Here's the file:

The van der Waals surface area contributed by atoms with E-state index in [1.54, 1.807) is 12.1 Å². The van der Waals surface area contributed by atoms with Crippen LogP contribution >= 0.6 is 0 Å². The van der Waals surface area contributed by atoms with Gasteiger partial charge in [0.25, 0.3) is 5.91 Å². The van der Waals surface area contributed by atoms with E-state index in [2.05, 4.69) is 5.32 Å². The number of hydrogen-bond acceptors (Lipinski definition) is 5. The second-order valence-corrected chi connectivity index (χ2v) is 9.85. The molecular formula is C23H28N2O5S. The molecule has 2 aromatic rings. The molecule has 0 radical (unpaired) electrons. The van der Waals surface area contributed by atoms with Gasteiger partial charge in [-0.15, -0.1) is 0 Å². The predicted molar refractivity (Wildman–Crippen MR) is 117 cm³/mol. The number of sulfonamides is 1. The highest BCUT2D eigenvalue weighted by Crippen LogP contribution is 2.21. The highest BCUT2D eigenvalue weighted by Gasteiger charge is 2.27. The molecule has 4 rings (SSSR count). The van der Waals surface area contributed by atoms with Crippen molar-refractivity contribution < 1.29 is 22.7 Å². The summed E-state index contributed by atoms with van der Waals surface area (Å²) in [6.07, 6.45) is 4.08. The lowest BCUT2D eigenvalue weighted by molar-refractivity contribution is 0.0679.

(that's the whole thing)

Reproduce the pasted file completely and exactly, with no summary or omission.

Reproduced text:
The van der Waals surface area contributed by atoms with E-state index in [1.54, 1.807) is 12.1 Å². The van der Waals surface area contributed by atoms with Crippen LogP contribution >= 0.6 is 0 Å². The van der Waals surface area contributed by atoms with Gasteiger partial charge in [0.25, 0.3) is 5.91 Å². The van der Waals surface area contributed by atoms with E-state index in [2.05, 4.69) is 5.32 Å². The number of hydrogen-bond acceptors (Lipinski definition) is 5. The second-order valence-corrected chi connectivity index (χ2v) is 9.85. The molecular formula is C23H28N2O5S. The molecule has 2 aromatic rings. The molecule has 0 radical (unpaired) electrons. The van der Waals surface area contributed by atoms with Gasteiger partial charge in [-0.15, -0.1) is 0 Å². The predicted molar refractivity (Wildman–Crippen MR) is 117 cm³/mol. The number of sulfonamides is 1. The highest BCUT2D eigenvalue weighted by Crippen LogP contribution is 2.21. The highest BCUT2D eigenvalue weighted by Gasteiger charge is 2.27. The molecule has 4 rings (SSSR count). The van der Waals surface area contributed by atoms with Crippen molar-refractivity contribution < 1.29 is 22.7 Å². The summed E-state index contributed by atoms with van der Waals surface area (Å²) in [6.07, 6.45) is 4.08. The lowest BCUT2D eigenvalue weighted by molar-refractivity contribution is 0.0679.